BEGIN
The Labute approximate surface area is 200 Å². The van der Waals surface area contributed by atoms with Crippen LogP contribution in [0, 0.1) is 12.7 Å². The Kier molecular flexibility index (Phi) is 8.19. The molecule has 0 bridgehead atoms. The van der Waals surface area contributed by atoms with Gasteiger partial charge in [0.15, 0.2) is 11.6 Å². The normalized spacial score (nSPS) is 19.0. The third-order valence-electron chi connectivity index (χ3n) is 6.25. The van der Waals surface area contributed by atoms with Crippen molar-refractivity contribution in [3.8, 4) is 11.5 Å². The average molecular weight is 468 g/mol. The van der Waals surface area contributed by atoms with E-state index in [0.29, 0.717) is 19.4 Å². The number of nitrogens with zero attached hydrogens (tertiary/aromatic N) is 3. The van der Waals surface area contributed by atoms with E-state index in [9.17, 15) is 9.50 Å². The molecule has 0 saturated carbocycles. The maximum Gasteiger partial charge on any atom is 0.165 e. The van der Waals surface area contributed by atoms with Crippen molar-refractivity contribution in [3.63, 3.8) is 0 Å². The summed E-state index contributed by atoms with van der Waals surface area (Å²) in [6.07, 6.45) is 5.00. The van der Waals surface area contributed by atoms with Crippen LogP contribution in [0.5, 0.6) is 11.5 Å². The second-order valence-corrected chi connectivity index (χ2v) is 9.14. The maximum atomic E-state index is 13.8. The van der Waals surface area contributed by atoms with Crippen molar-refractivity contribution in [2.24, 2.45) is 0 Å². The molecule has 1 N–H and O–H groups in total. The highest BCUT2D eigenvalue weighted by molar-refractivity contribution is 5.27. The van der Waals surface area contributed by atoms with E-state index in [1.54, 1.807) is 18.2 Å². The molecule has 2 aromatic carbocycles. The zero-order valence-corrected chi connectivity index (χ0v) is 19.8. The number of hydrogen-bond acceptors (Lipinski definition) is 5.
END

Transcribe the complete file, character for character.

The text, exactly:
The Labute approximate surface area is 200 Å². The van der Waals surface area contributed by atoms with Crippen LogP contribution in [0, 0.1) is 12.7 Å². The Kier molecular flexibility index (Phi) is 8.19. The molecule has 0 bridgehead atoms. The van der Waals surface area contributed by atoms with Gasteiger partial charge in [0.15, 0.2) is 11.6 Å². The normalized spacial score (nSPS) is 19.0. The third-order valence-electron chi connectivity index (χ3n) is 6.25. The van der Waals surface area contributed by atoms with Crippen molar-refractivity contribution in [3.8, 4) is 11.5 Å². The average molecular weight is 468 g/mol. The van der Waals surface area contributed by atoms with E-state index in [0.29, 0.717) is 19.4 Å². The number of nitrogens with zero attached hydrogens (tertiary/aromatic N) is 3. The van der Waals surface area contributed by atoms with E-state index in [9.17, 15) is 9.50 Å². The molecule has 0 saturated carbocycles. The maximum Gasteiger partial charge on any atom is 0.165 e. The van der Waals surface area contributed by atoms with Crippen molar-refractivity contribution in [3.63, 3.8) is 0 Å². The summed E-state index contributed by atoms with van der Waals surface area (Å²) in [6.07, 6.45) is 5.00. The van der Waals surface area contributed by atoms with Crippen LogP contribution in [0.5, 0.6) is 11.5 Å². The second-order valence-corrected chi connectivity index (χ2v) is 9.14. The maximum atomic E-state index is 13.8. The van der Waals surface area contributed by atoms with Crippen molar-refractivity contribution in [2.24, 2.45) is 0 Å². The molecule has 1 N–H and O–H groups in total. The highest BCUT2D eigenvalue weighted by molar-refractivity contribution is 5.27. The van der Waals surface area contributed by atoms with E-state index in [1.54, 1.807) is 18.2 Å². The molecule has 2 aromatic carbocycles. The zero-order valence-corrected chi connectivity index (χ0v) is 19.8. The number of hydrogen-bond acceptors (Lipinski definition) is 5.